Lindberg, Martina
    National Veterinary Institute, Uppsala, Sweden; Swedish Forum for Biopreparedness Diagnostics, Umeå, Uppsala and Solna, Sweden; Swedish Joint Laboratory for Food Safety and Biopreparedness, Uppsala, Sweden; National Food Agency, Uppsala, Sweden.
    Wahab, Tara
    Swedish Forum for Biopreparedness Diagnostics, Umeå, Uppsala and Solna, Sweden; Public Health Agency of Sweden Solna, Sweden..
    Lavander, Moa
    Swedish Forum for Biopreparedness Diagnostics, Umeå, Uppsala and Solna, Sweden; Swedish Joint Laboratory for Food Safety and Biopreparedness, Uppsala, Sweden; National Food Agency, Uppsala, Sweden..
    Brucella abortus: determination of survival times and evaluation of methods for detection in several matrices2018Ingår i: BMC Infectious Diseases, ISSN 1471-2334, E-ISSN 1471-2334, Vol. 18, artikel-id 259Artikel i tidskrift (Refereegranskat)
    Abstract [en]

    BACKGROUND: Brucella abortus is a highly pathogenic zoonotic agent, tempting for the development of a rapid diagnostic method to enable adequate treatment and prevent further spread. Enrichment of the bacteria is often used as a first step in diagnostics to increase the bacterial number above the detection limit of the real-time PCR. The enrichment of Brucella spp. takes at least 3 days, which might be avoidable if sensitive PCR methods can be used. Since many matrices contain PCR inhibitors, the limit of detection (LOD) must be determined for each separate matrix. Another aim of this study was the determination of survival of Brucella abortus in the analyzed matrices. METHODS: The LOD for the detection of B. abortus in 14 matrices, relevant for human medicine, veterinary medicine and food and feed safety, was determined to evaluate the need of a pre-enrichment step prior to real-time PCR. The survival of B. abortus in the spiked matrices was tested by plate count in a 7-day interval for 132 days. RESULTS: The limit of detection for B. abortus in most matrices was in the range of 10(3)-10(4) CFU/g for cultivation and 10(4)-10(5) CFU/g for direct real-time PCR. The survival time of B. abortus was less than 21 days in apple puree and stomach content and 28 days in water while B. abortus remained viable at day 132 in milk, blood, spinach and minced meat. CONCLUSIONS: A direct PCR analysis without enrichment of bacteria saves at least 3 days. However, the limit of detection between direct PCR and plate count differs in a 10 fold range. We conclude that this lower sensitivity is acceptable in most cases especially if quick analysis are required.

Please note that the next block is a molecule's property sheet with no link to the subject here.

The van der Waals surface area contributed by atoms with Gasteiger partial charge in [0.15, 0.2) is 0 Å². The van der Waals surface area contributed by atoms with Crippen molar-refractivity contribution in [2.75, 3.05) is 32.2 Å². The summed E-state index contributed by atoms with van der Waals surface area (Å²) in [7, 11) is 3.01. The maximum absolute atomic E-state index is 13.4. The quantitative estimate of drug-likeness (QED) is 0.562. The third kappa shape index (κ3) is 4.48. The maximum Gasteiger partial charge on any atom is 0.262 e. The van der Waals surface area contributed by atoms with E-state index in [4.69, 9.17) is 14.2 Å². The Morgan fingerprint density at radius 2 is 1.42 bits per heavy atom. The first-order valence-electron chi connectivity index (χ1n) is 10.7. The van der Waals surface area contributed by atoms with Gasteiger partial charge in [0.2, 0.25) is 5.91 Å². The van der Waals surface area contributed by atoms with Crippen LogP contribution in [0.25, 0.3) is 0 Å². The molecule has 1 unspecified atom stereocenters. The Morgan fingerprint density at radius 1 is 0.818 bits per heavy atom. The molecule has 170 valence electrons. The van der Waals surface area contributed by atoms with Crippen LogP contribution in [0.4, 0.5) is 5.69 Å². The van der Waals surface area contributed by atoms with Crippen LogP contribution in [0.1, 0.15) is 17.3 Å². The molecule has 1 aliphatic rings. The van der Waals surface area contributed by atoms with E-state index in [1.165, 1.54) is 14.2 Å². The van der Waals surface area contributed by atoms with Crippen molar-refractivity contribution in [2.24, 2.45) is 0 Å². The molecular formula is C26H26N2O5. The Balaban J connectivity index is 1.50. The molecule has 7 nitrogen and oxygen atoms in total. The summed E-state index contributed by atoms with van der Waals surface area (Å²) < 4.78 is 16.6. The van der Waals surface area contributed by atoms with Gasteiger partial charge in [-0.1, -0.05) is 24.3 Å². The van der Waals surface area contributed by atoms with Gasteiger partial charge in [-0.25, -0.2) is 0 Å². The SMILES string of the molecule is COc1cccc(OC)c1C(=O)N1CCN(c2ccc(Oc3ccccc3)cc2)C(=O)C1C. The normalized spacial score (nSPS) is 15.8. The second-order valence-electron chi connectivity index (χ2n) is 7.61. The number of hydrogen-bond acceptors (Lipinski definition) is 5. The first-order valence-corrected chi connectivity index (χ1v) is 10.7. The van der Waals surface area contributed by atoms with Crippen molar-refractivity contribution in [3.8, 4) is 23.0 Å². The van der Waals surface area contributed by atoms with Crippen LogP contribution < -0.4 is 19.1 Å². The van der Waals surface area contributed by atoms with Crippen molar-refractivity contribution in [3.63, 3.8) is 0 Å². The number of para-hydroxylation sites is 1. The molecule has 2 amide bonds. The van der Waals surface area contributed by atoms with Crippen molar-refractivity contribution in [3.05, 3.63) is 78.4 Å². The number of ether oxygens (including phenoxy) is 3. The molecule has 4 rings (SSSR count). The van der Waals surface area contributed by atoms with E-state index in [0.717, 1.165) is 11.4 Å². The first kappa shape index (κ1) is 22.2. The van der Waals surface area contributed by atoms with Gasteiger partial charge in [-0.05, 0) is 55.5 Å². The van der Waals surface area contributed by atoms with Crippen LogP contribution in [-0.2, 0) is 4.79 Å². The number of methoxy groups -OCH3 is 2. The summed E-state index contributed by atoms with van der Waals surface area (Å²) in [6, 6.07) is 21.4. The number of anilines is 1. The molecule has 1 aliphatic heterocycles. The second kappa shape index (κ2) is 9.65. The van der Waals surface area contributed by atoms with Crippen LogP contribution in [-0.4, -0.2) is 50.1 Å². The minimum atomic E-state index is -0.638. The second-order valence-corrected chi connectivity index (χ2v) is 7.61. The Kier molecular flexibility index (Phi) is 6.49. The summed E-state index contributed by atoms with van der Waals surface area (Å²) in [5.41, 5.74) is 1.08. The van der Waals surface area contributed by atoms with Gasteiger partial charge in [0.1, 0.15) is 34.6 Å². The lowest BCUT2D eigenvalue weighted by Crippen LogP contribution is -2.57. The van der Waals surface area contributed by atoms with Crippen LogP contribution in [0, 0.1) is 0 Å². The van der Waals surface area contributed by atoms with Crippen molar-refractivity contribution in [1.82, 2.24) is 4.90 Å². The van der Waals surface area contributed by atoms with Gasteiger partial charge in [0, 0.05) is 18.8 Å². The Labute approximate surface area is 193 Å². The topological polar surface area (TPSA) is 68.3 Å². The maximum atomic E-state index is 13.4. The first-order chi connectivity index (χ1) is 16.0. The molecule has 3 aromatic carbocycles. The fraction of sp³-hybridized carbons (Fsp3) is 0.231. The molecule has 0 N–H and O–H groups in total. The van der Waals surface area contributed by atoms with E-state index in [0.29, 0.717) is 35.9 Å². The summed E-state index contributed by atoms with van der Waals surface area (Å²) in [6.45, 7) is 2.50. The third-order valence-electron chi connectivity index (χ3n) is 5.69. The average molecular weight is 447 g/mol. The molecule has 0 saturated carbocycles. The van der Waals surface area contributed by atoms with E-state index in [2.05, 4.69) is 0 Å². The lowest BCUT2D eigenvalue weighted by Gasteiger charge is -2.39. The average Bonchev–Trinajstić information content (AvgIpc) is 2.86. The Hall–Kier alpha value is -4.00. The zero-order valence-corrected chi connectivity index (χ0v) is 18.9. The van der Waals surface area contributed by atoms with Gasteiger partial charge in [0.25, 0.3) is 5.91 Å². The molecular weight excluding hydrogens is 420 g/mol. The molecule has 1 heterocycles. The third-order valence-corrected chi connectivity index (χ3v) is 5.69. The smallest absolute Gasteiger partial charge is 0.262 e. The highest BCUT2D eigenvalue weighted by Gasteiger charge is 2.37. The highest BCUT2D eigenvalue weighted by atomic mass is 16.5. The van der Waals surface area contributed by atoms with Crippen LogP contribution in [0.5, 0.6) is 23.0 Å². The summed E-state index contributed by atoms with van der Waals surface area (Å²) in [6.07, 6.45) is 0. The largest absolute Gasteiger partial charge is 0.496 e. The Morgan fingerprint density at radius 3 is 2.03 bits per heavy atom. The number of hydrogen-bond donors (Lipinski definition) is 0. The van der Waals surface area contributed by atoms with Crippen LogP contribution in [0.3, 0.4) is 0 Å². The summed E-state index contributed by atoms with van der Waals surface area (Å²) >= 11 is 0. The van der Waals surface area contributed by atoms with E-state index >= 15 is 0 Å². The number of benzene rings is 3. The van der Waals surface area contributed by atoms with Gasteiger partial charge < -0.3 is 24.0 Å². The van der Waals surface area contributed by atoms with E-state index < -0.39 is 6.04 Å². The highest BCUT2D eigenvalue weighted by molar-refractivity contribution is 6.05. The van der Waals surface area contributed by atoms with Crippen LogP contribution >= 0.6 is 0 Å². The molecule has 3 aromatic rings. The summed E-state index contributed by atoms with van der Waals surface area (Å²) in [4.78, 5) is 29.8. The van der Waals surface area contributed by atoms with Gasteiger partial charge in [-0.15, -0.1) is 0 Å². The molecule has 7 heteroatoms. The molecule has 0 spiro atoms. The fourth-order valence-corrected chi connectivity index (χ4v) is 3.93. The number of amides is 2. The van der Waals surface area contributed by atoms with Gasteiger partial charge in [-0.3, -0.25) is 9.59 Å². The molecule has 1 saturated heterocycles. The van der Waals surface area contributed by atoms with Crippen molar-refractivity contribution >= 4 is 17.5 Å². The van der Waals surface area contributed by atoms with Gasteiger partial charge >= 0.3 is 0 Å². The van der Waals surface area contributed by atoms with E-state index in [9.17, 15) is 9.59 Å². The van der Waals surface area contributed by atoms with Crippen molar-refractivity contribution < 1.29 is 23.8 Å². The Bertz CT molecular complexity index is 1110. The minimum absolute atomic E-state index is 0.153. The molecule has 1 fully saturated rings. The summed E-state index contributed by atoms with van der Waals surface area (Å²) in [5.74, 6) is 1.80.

• 31. Kileng, Hege
    et al.
    Kjellin, Midori
    Uppsala universitet, Medicinska och farmaceutiska vetenskapsområdet, Medicinska fakulteten, Institutionen för medicinska vetenskaper, Klinisk mikrobiologi.
    Akaberi, Dario
    Uppsala universitet, Medicinska och farmaceutiska vetenskapsområdet, Medicinska fakulteten, Institutionen för medicinska vetenskaper, Klinisk mikrobiologi.
    Bergfors, Assar
    Uppsala universitet, Medicinska och farmaceutiska vetenskapsområdet, Medicinska fakulteten, Institutionen för medicinska vetenskaper, Klinisk mikrobiologi.